Pets May Help Autism Families Alleviate Stress

April 30, 2020

Owning Multiple Pets Provides Most Comfort

New research out of the University of Missouri has discovered that pet ownership can be a positive experience for families with a member on the autism spectrum. Researchers from the university surveyed 764 families using the Interactive Autism Network about the benefits and burdens of pet ownership. Data extracted from the survey showed that the added responsibility of caring for a pet was well worth the effort. Children in homes with dog(s) and/or cat(s) were able to form bonds with their pet(s) which, in turn, provided the child with more comfort and less stress.

Gretchen Carlisle, a co-author of the study and a scientist with the Research Center for Human-Animal Interaction in the MU College of Veterinary Medicine, sheds light on ways pets support children with autism. She states, “Given that the characteristics of autism spectrum disorder are so broad, it can be difficult to identify interventions that are widely beneficial. Some of the core challenges that children with autism face include anxiety and difficulty communicating. As pets can help increase social interaction and decrease anxiety, we found that they are not only helpful in providing comfort and support to children with autism, but to their parents as well.”

It’s been long documented that parenting a child with autism is stressful. Earlier this year, Disability Scoop reported that 18.6% of parents of children on the spectrum met the criteria for Post-Traumatic Stress Disorder (PTSD). This research was released before COVID-19 stay-at-home orders were put in place. It stands to reason that PTSD rates among autism parents could be even higher now as they juggle work schedules, household duties and running their child’s special needs educational program. Finding methods to reduce stress and anxiety for autism parents is important. Discovering a method this is integrated with their daily home routine is optimal, especially now. According to this new study, pet ownership may fit the bill.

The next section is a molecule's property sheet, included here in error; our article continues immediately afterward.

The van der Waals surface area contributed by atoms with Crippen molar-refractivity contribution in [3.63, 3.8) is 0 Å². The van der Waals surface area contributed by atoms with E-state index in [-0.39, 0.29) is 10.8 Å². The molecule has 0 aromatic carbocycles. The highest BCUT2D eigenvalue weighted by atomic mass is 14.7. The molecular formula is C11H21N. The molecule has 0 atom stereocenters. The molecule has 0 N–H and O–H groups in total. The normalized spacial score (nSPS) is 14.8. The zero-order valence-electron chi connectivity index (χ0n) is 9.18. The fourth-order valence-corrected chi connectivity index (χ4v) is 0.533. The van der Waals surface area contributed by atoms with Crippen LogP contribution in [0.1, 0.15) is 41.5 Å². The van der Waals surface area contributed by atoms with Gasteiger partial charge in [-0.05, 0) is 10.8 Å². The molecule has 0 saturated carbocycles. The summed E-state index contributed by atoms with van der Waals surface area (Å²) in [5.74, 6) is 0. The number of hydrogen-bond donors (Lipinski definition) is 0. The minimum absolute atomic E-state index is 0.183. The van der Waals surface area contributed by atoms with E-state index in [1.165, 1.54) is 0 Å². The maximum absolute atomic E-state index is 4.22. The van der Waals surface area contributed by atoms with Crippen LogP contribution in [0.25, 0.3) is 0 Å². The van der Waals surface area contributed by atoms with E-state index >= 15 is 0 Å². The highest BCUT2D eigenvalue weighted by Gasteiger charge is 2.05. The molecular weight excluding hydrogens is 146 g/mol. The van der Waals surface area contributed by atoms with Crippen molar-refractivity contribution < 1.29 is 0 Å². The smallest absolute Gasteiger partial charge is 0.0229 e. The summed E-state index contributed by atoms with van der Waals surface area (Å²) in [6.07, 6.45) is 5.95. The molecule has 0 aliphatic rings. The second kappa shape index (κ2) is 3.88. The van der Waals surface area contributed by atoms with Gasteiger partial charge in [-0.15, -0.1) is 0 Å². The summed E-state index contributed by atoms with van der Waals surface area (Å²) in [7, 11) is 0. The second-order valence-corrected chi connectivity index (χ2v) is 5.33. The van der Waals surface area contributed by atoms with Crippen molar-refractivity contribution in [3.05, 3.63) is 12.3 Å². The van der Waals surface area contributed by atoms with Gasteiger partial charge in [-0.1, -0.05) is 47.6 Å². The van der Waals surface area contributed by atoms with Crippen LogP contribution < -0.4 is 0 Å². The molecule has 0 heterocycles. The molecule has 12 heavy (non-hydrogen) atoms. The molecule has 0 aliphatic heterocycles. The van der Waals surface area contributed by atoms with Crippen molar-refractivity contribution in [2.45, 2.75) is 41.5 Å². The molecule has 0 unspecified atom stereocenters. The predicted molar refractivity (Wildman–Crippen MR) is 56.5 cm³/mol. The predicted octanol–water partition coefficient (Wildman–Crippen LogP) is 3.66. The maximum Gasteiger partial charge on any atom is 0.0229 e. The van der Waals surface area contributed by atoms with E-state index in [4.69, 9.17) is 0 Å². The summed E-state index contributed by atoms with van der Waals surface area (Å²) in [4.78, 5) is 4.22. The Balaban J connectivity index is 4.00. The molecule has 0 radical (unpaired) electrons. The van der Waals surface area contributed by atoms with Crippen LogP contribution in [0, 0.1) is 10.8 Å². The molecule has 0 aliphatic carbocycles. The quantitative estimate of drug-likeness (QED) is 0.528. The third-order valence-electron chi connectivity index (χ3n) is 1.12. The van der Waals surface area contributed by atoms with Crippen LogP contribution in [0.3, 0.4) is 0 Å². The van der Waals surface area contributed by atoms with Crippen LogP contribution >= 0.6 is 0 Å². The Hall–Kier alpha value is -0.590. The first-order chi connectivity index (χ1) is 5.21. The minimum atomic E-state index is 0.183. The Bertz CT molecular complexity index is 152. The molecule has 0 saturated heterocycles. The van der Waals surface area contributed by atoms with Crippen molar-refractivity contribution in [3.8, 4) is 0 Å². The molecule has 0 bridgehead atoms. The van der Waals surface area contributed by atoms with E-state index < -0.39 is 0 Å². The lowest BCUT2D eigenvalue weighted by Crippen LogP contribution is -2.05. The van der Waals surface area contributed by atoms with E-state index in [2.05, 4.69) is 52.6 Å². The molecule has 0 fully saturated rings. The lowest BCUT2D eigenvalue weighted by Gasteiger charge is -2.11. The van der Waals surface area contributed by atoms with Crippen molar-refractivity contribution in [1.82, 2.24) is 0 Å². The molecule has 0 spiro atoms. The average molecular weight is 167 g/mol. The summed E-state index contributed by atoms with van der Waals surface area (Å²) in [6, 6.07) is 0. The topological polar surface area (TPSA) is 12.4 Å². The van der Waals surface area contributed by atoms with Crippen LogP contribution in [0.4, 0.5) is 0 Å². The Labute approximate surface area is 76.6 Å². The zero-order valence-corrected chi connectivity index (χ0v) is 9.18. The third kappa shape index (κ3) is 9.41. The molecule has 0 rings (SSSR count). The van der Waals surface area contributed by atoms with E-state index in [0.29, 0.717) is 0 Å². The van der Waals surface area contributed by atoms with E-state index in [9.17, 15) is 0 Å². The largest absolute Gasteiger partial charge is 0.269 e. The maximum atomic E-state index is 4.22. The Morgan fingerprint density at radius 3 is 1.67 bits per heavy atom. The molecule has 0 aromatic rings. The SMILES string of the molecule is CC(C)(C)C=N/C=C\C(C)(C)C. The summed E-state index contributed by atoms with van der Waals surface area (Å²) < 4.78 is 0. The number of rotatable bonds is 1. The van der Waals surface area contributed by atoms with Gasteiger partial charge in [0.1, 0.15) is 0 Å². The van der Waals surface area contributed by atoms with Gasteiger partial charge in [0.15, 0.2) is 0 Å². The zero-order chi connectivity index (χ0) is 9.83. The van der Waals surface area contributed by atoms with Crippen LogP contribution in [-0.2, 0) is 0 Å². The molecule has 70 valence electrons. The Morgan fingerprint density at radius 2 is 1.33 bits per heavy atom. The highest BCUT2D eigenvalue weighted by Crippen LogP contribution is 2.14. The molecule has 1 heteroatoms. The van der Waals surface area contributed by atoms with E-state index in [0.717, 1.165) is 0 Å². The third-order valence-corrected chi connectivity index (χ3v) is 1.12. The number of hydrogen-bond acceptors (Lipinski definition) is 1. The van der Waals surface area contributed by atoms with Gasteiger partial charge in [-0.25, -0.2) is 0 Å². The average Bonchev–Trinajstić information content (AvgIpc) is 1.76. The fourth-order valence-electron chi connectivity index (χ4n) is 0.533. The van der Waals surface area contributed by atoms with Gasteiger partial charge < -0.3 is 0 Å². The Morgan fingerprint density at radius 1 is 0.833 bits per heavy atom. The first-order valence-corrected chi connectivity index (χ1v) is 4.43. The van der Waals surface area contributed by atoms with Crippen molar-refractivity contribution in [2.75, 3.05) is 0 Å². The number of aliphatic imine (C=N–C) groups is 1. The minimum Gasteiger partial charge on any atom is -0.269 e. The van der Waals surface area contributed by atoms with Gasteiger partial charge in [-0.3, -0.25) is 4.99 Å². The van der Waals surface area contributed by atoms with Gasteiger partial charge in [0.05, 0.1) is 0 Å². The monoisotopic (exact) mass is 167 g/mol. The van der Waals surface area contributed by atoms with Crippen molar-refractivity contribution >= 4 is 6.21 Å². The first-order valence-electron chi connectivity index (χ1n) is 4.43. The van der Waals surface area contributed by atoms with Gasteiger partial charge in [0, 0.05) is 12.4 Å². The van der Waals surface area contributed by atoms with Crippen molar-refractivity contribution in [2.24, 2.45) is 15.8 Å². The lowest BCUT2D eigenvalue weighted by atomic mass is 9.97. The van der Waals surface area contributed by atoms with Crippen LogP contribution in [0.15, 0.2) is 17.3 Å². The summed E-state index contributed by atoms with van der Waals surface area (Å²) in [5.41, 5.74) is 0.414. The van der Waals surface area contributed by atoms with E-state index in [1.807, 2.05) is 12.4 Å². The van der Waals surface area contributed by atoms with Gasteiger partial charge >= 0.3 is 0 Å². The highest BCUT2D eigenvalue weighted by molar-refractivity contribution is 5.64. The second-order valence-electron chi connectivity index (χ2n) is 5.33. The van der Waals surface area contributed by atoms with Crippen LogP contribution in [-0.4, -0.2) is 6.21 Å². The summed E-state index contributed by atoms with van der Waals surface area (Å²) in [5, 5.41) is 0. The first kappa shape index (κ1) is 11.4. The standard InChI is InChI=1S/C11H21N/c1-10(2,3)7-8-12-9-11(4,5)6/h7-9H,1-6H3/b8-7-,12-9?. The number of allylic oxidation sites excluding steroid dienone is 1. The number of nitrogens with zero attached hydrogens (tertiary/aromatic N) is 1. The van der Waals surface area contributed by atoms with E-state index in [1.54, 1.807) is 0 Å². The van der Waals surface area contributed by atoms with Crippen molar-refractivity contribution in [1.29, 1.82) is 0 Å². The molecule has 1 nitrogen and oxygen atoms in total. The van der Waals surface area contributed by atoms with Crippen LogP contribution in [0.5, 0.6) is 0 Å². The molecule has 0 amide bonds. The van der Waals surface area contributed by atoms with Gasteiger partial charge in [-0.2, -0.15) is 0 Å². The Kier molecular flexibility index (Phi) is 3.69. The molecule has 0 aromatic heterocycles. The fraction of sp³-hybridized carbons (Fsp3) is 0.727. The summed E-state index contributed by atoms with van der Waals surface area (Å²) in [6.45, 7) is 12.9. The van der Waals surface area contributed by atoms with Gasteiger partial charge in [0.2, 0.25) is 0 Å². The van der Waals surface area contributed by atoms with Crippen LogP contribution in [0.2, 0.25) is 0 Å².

Interestingly enough, as Yahoo News reports, it’s not just a single pet that provides support, “…parents with more pets (both a dog and a cat) reported more benefits than those who only had one dog or cat, and parents who perceived more benefits also reported less stress.”

Two additional interesting findings came out of the study. First, dog owners reported more benefits than cat owners. Second, lower income families reported greater bonds between their special needs child and the family pet, thus, enjoying more benefits to pet ownership.

However, before families run out and get a pet, Carlisle recommends that parents think about their child’s special needs and the personality of the pet.

“Some kids with autism have specific sensitivities, so a big, loud, dog that is highly active might cause sensory overload for a particular child, while a quiet cat may be a better fit,” advises Carlisle.


Gretchen Carlisle, Rebecca A. Johnson, Ze Wang, Timothy C. Brosi, Emily M. Rife, Alisa Hutchinson. Exploring Human—Companion Animal Interaction in Families of Children with Autism. Journal of Autism and Developmental Disorders. March 2020.

Brian Consiglio. Stress in parents of children with autism: Pets may help. Mizzou News. April 24, 2020.

Michelle Diament. Autism Parents May Be At Risk For PTSD. Disability Scoop. March 10, 2020.

Michelle Stewart, Alexandra Schnabel, David J. Halford, Jane A. McGillivray, David Forbes, Madeline Foster, Kerrie Shandley, Madeleine Gardam, David W. Austin. Challenging child behaviours positively predict symptoms of posttraumatic stress disorder in parents of children with Autism Spectrum Disorder and Rare Diseases. Research in Autism Spectrum Disorders. Volume 69, January 2020.

Staff reporter. A family pet could relieve stress for parents of kids with autism. Yahoo News! April 28, 2020.

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